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Should You Weigh Yourself Everyday?

What do you do about the scale? If you weigh yourself everyday you will likely see your weight bounce up and down, and on up days you can get discouraged.

That is why many trainers will tell you to ignore the scale. They will tell you that what is really important is how fit you are, and not how much you weigh.

And on the other hand, there are diet programs and diet books that focus only on the scale, and sell you on quick weight loss based on nothing but the scale.

Which way is right? Scale or no scale? They both have some truth in them. Let’s sort it out.

We tend to be focused on the scale, because it is such an easy thing to measure, and it is easy to compare the numbers. You read that your favorite celebrity lost 25 pounds—you can easily understand that. You read, “Lose 15 pounds in 2 days!” Who wouldn’t want that?

The scale gives us a number that we can use to compare ourselves to others and to set goals for ourselves. It is simple.

But if you think about it, the reason we are so intent on the scale is not because we really are so interested in numbers, but because we are interested in looking good. We want to be lean. We want to be sexy. We want our clothes to fit, and we want to be appealing to others.

And we know that when we lose weight we get these things. So we get hooked on the scale. But the scale is just one part of it.

What is really important is not just your weight, but how much fat you have on your body, and how much lean mass you have.

You can lose weight but instead of losing fat you lose muscle. This happens all the time with quick weight loss diets.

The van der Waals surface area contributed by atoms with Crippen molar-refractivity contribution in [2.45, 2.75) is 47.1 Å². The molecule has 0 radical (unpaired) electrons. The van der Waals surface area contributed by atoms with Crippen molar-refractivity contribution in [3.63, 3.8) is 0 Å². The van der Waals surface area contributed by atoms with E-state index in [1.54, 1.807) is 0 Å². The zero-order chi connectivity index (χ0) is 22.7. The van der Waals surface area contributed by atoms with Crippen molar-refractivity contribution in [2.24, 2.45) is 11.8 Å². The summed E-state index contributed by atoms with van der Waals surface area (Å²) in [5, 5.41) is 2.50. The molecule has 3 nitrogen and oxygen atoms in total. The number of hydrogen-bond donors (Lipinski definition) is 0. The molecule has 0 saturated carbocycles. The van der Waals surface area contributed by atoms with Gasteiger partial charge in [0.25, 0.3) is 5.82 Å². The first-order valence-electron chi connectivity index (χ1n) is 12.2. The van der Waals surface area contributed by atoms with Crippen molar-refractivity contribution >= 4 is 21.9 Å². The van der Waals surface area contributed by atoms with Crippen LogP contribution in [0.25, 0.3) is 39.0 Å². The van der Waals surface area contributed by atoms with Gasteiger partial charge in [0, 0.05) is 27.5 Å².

When you are done, you don’t look as good as you thought you would. Your arms are still flabby. Your belly still sags. You still don’t look good in a bathing suit and you are still embarrassed about your body.

You lost muscle and you are out of shape.

This is what causes people to lose weight rapidly but then gain it back. You lose some fat, but you also lose your muscle mass.

Here is the most important part: Muscle burns up calories. Muscle burns up fat. And since you don’t have as much muscle to burn up calories, you gain the weight back faster than ever.

See, even if the scale improved, you didn’t accomplish what you wanted. So even though it is harder to measure, what you really want to know is how much lean body mass you have as well as how much fat you have.

If you became really lean, really firm, with sleek, strong muscles, and you saw your trim abs in the mirror, the strong arms, and the sexy butt, you wouldn’t care what the scale said.

On the other hand, the people who are the most successful in weight loss, in taking the weight off and keeping it off forever, are people who have a weight loss goal and who actually reach that goal.

Not the people who lose some of their excess weight, or who get almost to the goal. No, the people who keep the weight off are people who actually reached their goal weight.

Many people can lose some of their weight and get part way to their goal. But the vast majority gain it back. But those people who have a goal and reach that goal are much more likely to keep the weight off.

So you see, there are two sides to the weight loss coin. There is more to losing weight and getting the body you want than the scale. And on the other hand, having a goal and reaching it will dramatically increase your odds of staying lean forever.

So what do you do? The best way is to make the scale part of your plan, but not the whole plan. Weigh yourself regularly, and keep a chart of your weight, but watch only the long-term trend, not the daily ups and downs.

Make the scale one part of your weight loss plan. Keep at it and you will see. You can get the body you want.

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